Archive for February, 2010

From iBoobs to augmented reality


Got sent the Charlie Brooker (guardian) article on the augmented reality of our future and followed another link to the Mercedes Bunz’s  ‘seven things you need to know about augmented reality’. Some of the 7 look interesting, particularly No.6.

That said, some of the apps available now or soon sound about as appealing as the other apps available on iPhones— like glorified ClipArt. In fairness,  I haven’t owned a Smart phone since 2007 and don’t own an iPhone now. Perhaps if I did I would have a different opinion on the whole thing.

Here is a video posted in March 2007 predicting the release of augmented reality products to the mass market in 2008…

Although AR hasn’t quite hit the general market yet, there are certainly some appealing applications— and not just for lazy parents and educational purposes. The ‘tour guide’ feature is definitely of interest for anyone travelling for pleasure or business. The AR can tell you what ratings different restaurants and hotel have had, which route to take to get there —or anywhere— and where to park. Pretty useful, but until the omnipotent ‘they’ figure out a way to hardwire our optic nerves to overlay such a display, we’ll probably have to wear ungainly goggles to experience it. Until the advent of such tech, have a read of the following superb books that offer a taste of what could be to come technologically (and socially, but that’s another blog).

Neuromancer – William Gibson

Snow Crash – Neal Stephenson

The Revelation Space series – Alastair Reynolds

Accelerando – Charles Stross

Diamond Age – Neal Stephenson

Pattern Recognition – William Gibson

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The atheist delusion video


Many thanks to Peter Harrison for [en]lightening my day today :):-

Password strength diagram – not for rookies


Forevergeek has showcased an amusing diagram for choosing password strength.

Visit their article for an explanation of that gert big unbreakable one.

This diagram begs a couple of questions though:

i) do people really still use passwords like ‘password’, ‘access’, ‘secret’ and ‘12345’?

and

ii) who decided on the computer-using-persons range:

teens> douche> geek> nature lover> professional> ‘normal’ ?

No silver surfers? No brats? No rookies? No chavs?

Admittedly a world devoid of chavs would be an improvement, but you can’t have everything in life including, it seems, a representational educational diagram.Rookies, however, would likely be the most in line to benefit from such a diagram and their exclusion must have left the feeling adrift. Where to place oneself? Am I a geek? Am I… Normal?

“Homosexuality is wrong, kids, God says so.”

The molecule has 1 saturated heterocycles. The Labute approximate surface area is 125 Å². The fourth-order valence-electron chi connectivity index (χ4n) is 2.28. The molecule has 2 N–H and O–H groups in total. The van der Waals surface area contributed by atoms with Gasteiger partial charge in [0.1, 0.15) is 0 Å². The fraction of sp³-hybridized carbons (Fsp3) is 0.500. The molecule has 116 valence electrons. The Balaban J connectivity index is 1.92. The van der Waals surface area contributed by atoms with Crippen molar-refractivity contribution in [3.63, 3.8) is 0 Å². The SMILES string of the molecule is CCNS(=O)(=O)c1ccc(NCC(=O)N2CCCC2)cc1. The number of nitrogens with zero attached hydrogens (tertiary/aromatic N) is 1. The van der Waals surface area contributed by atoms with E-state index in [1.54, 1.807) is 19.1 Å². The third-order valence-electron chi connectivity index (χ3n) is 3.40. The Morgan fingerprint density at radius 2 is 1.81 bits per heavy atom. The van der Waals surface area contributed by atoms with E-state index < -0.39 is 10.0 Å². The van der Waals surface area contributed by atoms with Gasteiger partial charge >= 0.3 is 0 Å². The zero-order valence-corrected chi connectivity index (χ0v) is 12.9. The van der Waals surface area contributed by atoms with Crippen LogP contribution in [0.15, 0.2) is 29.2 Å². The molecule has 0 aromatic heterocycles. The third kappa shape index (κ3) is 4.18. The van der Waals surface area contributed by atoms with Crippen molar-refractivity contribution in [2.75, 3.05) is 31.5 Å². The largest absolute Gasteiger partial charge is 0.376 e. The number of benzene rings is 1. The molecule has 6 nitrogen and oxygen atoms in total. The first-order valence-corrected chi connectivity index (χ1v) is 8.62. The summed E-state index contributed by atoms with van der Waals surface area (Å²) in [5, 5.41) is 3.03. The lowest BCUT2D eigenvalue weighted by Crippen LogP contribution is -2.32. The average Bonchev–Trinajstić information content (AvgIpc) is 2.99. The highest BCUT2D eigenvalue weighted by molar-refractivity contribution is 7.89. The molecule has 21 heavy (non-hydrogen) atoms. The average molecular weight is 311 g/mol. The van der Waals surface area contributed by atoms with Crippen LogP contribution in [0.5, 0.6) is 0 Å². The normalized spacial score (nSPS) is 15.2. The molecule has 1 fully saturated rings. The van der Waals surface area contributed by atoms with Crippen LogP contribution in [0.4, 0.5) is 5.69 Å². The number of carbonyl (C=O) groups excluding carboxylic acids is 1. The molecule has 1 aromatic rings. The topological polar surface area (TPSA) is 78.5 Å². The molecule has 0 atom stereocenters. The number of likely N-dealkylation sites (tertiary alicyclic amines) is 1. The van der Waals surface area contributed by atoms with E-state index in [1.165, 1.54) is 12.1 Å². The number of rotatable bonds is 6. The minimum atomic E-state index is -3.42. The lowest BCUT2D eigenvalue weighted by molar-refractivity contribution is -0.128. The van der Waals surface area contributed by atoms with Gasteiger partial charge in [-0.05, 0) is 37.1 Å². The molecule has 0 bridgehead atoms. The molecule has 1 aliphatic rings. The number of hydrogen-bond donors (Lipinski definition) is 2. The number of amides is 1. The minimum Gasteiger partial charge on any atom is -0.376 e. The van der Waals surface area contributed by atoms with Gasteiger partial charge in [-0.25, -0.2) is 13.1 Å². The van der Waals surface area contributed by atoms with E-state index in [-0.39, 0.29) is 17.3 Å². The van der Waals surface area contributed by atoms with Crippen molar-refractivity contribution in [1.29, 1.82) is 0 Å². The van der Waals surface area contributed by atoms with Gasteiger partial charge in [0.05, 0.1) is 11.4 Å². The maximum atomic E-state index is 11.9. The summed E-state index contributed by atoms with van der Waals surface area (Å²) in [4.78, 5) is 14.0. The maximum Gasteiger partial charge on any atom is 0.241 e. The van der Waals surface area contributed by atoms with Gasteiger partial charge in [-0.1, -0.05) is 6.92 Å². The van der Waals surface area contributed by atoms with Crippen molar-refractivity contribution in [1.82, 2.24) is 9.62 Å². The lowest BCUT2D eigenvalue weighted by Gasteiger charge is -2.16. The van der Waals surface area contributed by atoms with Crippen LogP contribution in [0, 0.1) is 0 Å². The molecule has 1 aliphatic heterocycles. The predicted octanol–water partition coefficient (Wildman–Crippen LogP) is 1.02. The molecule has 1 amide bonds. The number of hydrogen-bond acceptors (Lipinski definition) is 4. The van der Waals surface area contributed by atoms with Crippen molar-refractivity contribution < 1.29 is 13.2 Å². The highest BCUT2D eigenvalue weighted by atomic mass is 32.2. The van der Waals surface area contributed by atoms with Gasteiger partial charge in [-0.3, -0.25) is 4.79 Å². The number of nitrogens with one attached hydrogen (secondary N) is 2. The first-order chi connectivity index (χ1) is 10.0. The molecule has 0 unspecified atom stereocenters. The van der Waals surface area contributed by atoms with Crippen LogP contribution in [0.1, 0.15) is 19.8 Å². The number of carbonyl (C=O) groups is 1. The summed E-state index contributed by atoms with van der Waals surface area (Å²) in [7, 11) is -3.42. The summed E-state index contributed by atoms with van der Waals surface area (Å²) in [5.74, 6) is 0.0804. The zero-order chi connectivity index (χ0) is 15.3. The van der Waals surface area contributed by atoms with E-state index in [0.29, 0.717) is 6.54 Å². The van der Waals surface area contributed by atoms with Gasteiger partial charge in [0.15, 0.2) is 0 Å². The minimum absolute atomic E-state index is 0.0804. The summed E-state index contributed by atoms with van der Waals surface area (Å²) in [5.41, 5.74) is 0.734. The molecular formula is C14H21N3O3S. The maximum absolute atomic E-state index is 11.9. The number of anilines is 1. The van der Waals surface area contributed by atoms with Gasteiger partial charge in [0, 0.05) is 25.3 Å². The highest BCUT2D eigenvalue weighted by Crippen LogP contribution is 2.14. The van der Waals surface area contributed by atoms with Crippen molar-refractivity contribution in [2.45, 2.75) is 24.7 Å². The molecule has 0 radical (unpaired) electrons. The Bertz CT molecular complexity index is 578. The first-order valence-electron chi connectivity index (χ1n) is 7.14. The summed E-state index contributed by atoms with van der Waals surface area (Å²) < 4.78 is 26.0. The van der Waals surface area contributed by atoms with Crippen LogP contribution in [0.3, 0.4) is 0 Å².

happy to hate

Rachel Williams reported in the Guardian about the so-called U-turn performed by the government regarding sex education in faith schools, i.e. allowing Catholic schools to teach that homosexuality is wrong and ‘discourage’ the use of contraception.

What I’d ike to know is, how has this been passed? Religious freedom notwithstanding, surely it’s better to teach kids all sides of something and let them make their own minds up. Teaching that homosexuality is wrong because ‘God said so’ (aside from the ambiguity of the actual ‘truth’ here) is just going to perpetuate and exacerbate hate [crimes], misunderstandings and inhibit diversity.

In the words of Stonewall:

Some people are gay, get over it.

In addition, does the country need any more breeding teenagers, really? With very few exceptions, having a baby young is a waste of the lives of all concerned – the teenagers who don’t get to have a life until they’re in their 30s, the kids raised by kids who haven’t probably learnt some of the most valuable lessons to pass down.

A spokesman for the Dept for Children, Schools and Families, has said

“…schools will be required to teach full programmes of study in line with the principles outlined in the bill, including promoting equality and encouraging acceptance of diversity. Schools with a religious character will be free to express their faith and reflect the ethos of their school, but what they cannot do is suggest that their views are the only ones.”

However, this translates to ‘a Catholic school will be required to teach the factsabout contraceptives and contraception, but would be free to contradict it all by foregrounding and reinforcing their views on the subject.

The question remains: who ensures that a balanced message of tolerance, objectivity and free will is  getting across?

ID cards, privacy & hope for a UK Bill of Rights


The increase in surveillance of the British public has long been on the up, but a new state of the nation poll (reported in the Guardian) shows that the country has hit its tipping point.